What are the types of peels? Depending on the depth of peeling of the skin, peels are divided into superficial, medium and deep. The peeling agent is the most important factor in determining the depth of the peel, but other variables such as skin type, pre-peel preparation and method of application also play a role in determining the depth of the peel. The most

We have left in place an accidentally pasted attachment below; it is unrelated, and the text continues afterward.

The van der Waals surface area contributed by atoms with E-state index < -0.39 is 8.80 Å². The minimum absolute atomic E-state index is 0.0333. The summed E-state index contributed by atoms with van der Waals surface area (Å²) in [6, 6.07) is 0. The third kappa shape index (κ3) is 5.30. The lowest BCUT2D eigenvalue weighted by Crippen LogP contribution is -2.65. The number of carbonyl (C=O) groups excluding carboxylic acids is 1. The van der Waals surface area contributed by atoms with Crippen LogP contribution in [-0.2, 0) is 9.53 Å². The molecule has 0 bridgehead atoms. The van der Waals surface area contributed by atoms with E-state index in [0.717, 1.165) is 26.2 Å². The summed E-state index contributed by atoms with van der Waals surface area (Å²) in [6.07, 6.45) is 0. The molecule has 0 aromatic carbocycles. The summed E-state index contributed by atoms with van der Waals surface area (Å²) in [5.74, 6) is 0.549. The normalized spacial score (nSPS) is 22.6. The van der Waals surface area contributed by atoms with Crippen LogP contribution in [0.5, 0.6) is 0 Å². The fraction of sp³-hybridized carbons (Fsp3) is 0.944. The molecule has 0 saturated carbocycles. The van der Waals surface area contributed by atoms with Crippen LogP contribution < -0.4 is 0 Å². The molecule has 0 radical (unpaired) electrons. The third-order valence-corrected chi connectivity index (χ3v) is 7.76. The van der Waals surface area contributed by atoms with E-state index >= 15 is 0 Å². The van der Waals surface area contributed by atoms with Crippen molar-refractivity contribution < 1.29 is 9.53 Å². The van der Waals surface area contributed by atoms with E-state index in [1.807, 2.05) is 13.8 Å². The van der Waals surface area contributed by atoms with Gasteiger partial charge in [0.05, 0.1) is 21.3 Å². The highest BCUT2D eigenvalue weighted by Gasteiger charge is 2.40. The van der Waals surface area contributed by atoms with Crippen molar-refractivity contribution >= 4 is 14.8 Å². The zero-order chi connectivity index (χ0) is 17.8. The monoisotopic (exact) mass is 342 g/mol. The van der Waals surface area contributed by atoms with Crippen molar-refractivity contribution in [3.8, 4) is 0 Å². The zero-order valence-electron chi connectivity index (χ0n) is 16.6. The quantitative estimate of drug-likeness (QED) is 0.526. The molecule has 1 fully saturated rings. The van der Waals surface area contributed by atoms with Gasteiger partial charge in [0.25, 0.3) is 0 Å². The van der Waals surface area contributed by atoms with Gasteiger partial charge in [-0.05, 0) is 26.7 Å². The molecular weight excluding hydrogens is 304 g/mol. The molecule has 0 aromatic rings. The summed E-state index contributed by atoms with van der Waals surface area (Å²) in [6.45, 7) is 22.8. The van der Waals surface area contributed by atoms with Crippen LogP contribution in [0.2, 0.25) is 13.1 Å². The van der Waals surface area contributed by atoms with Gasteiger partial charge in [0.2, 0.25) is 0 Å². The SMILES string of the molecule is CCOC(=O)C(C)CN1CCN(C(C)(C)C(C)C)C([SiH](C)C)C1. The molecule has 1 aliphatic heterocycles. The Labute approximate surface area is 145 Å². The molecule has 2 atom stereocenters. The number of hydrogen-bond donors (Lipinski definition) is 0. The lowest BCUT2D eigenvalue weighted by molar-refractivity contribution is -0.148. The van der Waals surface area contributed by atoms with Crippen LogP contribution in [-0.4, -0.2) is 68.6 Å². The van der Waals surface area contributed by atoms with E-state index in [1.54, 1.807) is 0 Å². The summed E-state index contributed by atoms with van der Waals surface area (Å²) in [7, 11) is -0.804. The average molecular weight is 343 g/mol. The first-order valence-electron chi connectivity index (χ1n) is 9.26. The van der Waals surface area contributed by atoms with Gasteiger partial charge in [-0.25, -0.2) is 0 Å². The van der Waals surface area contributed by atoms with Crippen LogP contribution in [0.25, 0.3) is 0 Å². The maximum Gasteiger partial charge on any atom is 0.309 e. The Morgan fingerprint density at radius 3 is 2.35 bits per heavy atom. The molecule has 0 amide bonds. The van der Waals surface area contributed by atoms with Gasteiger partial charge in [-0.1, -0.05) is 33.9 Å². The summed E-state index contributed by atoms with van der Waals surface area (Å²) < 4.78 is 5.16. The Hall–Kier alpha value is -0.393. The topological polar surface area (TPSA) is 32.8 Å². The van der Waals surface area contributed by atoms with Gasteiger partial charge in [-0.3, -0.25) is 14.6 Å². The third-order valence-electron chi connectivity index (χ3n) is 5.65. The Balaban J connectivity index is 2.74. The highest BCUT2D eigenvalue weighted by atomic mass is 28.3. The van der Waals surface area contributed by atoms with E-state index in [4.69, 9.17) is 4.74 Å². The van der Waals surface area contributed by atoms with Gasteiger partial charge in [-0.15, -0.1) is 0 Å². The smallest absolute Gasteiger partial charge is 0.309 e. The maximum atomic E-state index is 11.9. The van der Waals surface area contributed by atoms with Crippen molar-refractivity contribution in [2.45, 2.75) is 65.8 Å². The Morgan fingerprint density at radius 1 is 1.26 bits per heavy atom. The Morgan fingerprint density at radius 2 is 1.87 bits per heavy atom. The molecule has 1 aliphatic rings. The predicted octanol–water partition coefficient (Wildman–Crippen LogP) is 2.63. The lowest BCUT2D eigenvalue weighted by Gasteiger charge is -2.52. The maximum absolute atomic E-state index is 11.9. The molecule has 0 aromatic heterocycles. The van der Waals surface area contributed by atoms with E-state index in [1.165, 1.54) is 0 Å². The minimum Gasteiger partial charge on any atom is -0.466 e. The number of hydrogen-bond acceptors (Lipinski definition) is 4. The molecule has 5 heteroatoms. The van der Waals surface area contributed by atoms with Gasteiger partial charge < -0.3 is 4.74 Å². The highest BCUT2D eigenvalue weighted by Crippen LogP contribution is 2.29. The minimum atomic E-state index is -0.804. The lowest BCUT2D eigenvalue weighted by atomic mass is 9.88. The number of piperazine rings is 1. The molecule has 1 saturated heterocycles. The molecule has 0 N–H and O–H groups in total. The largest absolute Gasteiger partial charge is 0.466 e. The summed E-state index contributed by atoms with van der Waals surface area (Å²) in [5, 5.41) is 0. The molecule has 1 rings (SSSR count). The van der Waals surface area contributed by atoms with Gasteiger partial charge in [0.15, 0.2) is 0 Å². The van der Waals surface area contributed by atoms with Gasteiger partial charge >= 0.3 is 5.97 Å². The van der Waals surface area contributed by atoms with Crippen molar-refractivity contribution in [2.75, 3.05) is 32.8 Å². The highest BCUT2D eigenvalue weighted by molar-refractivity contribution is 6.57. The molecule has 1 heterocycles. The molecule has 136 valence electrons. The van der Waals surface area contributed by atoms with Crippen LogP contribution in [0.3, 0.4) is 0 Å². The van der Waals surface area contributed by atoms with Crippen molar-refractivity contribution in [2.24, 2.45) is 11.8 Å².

commonly performed peels are superficial peels. Superficial peels extend up to the upper layers of the skin (epidermis) and medium depth peels extend up to the upper one third of the deeper layer (dermis). Deep peels extend deep into the dermis and are not recommended for Indian skins. How do peels work? The chemical agent causes wounding and destruction of the required layers of the skin. This stimulates the wound healing process and leads to formation of new skin which is smoother with an even texture. There is stimulation and remodeling of the collagen in the skin, which is the main reason that chemical peels are able to cause rejuvenation and reduce wrinkles. When are peels useful? Chemical peeling is a useful technique in the treatment of common cosmetic disorders such as melasma (pigmentation on face common in women), photodamage (damage induced by sun), acne, mild facial scarring and rejuvenation for ageing skin. Peels are useful for uneven pigmentation on the skin such as freckles, age spots (lentigenes), melasma and pigmentation following skin injury. In ageing skin they are useful for early skin aging and fine lines. They are also useful procedures for the treatment of acne, especially blackheads (comedones) and mild acne scars. When peels should not be used? Peels should not be used if the skin is red, dry and flaky because this can lead to uneven penetration of the peeling agent and cause deeper peeling with higher risk of complications. Peels should also be avoided if the skin is sunburned or there is increased sun exposure. They should be done with caution in patients with history of cold sores (herpes simplex on facial skin) and warts. In darker skins, deep peels should be avoided, as they are associated with a high risk of complications. Common peeling agents There is a wide array of peeling agents available in the market today, with different formulations and combinations. Alpha hydroxy acids (AHA, also called as fruit acids as they are found in certain fruits), salicylic acid, trichloroacetic acid are the most